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Behavioural Neurology
Volume 2015 (2015), Article ID 145913, 12 pages
Research Article

Neurophysiological Indicators of Residual Cognitive Capacity in the Minimally Conscious State

1Department of Research, Sunnaas Rehabilitation Hospital, 1450 Nesoddtangen, Norway
2Department of Psychology and Neurosurgery, University of California, Los Angeles, CA 90095-1563, USA
3Department of Psychology, University of Oslo, Postboks 1094 Blindern, 0317 Oslo, Norway
4Institute of Clinical Medicine, University of Oslo, Postboks 1171 Blindern, 0318 Oslo, Norway
5Norwegian Centre for Mental Disorders Research (NORMENT), KG Jebsen Centre for Psychosis Research, Division of Mental Health and Addiction, Oslo University Hospital, Postboks 4953 Nydalen, 0424 Oslo, Norway
6Regional Center of Knowledge Translation in Rehabilitation, Sunnaas Rehabilitation Hospital, 1450 Nesoddtangen, Norway
7Department of Physical Medicine and Rehabilitation, Harvard Medical School and Spaulding Rehabilitation Hospital, 300 First Avenue, Charlestown, MA 02129, USA

Received 8 July 2015; Revised 7 September 2015; Accepted 9 September 2015

Academic Editor: Juan C. Arango-Lasprilla

Copyright © 2015 Solveig L. Hauger et al. This is an open access article distributed under the Creative Commons Attribution License, which permits unrestricted use, distribution, and reproduction in any medium, provided the original work is properly cited.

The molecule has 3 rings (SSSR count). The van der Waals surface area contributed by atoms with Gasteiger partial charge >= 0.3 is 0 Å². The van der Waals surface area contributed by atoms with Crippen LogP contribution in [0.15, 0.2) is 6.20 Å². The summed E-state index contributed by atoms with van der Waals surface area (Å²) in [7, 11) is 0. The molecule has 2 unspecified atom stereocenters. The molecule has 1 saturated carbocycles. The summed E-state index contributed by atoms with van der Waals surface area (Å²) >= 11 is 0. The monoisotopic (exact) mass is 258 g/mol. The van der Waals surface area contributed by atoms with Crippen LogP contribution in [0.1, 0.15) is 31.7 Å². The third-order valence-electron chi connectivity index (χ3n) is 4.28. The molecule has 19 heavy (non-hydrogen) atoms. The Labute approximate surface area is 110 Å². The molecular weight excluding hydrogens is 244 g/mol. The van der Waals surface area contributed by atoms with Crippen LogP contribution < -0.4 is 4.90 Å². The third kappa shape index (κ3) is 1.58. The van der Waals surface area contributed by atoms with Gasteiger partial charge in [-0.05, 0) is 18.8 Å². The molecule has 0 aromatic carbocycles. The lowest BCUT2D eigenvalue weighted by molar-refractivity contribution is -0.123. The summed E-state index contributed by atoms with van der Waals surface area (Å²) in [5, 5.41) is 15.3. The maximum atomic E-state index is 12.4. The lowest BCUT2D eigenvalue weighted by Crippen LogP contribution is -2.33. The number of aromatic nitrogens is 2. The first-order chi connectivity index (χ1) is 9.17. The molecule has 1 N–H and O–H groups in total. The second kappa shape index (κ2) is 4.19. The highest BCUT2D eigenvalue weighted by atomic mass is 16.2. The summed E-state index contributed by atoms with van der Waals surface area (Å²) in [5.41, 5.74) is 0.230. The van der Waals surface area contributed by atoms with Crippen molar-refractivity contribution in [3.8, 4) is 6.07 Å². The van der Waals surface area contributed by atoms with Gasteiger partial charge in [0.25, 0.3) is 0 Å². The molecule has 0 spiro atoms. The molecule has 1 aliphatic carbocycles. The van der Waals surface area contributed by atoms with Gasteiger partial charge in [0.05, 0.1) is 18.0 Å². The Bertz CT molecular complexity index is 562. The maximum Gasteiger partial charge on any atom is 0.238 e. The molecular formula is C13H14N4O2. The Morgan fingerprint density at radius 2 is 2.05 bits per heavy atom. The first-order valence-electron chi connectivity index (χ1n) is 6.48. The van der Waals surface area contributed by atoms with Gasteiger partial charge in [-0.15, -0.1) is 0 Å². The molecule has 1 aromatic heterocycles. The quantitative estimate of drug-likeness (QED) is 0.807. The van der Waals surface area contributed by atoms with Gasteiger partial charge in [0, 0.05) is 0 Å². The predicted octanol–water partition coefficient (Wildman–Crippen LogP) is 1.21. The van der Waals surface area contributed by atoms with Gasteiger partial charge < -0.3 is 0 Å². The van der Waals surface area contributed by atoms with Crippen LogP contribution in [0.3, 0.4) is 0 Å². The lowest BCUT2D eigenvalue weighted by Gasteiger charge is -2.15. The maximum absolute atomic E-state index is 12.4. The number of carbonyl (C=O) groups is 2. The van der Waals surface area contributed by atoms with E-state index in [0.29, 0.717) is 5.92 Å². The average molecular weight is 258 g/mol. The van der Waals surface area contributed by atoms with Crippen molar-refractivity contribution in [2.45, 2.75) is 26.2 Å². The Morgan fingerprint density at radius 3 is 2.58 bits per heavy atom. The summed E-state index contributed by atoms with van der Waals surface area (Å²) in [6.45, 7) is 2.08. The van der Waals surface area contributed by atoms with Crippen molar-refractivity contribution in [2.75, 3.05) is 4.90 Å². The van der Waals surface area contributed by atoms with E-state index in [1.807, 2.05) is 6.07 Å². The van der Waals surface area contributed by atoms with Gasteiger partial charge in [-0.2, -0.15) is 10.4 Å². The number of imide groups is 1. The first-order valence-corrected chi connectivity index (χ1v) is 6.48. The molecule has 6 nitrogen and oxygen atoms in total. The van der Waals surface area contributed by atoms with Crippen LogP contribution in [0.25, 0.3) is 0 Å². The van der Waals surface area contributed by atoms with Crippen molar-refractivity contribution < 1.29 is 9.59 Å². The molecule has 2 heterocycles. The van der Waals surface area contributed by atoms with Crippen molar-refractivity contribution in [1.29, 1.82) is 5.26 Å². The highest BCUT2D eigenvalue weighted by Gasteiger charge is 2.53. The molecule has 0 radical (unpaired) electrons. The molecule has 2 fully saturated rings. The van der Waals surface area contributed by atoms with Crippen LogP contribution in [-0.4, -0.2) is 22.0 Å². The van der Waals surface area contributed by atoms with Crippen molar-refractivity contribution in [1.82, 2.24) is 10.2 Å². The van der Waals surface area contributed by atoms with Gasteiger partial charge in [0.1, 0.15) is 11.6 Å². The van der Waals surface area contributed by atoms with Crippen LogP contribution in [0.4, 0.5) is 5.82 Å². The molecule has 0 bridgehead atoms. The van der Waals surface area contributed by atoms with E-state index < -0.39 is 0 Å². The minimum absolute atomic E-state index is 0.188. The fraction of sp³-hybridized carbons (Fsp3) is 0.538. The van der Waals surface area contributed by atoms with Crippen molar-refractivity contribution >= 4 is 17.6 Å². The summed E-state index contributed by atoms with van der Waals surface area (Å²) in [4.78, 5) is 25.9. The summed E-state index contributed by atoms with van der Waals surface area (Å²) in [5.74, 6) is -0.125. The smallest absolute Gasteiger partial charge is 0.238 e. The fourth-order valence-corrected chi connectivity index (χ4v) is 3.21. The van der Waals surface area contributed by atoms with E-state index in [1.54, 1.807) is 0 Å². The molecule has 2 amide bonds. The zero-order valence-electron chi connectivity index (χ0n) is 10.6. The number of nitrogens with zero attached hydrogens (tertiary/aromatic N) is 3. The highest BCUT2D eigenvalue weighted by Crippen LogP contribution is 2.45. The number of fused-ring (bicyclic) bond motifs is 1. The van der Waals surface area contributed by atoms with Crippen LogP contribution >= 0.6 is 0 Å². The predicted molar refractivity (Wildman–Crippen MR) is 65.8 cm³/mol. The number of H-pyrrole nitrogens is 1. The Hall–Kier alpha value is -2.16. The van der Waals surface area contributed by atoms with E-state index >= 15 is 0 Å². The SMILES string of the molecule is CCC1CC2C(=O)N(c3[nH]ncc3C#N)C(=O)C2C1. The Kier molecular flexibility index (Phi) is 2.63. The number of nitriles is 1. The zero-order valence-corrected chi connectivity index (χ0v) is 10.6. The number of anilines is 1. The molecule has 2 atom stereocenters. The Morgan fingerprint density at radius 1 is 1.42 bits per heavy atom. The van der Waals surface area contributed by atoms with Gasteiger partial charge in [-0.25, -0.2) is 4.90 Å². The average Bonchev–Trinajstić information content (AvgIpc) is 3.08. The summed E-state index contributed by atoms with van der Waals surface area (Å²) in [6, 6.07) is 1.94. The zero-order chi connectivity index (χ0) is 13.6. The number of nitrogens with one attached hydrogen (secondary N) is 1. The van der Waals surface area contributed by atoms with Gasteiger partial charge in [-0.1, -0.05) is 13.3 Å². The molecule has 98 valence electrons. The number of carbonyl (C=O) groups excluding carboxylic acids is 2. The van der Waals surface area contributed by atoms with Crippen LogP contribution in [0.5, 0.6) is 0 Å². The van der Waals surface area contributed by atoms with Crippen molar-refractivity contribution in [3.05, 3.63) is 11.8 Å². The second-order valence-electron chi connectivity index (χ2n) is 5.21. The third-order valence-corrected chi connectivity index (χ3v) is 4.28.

Background. The diagnostic usefulness of electrophysiological methods in assessing disorders of consciousness (DoC) remains to be established on an individual patient level, and there is need to determine what constitutes robust experimental paradigm to elicit electrophysiological indices of covert cognitive capacity. Objectives. Two tasks encompassing active and passive conditions were explored in an event-related potentials (ERP) study. The task robustness was studied in healthy controls, and their utility to detect covert signs of command-following on an individual patient level was investigated in patients in a minimally conscious state (MCS). Methods. Twenty healthy controls and 20 MCS patients participated. The active tasks included (1) listening for a change of pitch in the subject’s own name (SON) and (2) counting SON, both contrasted to passive conditions. Midline ERPs are reported. Results. A larger P3 response was detected in the counting task compared to active listening to pitch change in the healthy controls. On an individual level, the counting task revealed a higher rate of responders among both healthy subjects and MCS patients. Conclusion. ERP paradigms involving actively counting SON represent a robust paradigm in probing for volitional cognition in minimally conscious patients and add important diagnostic information in some patients.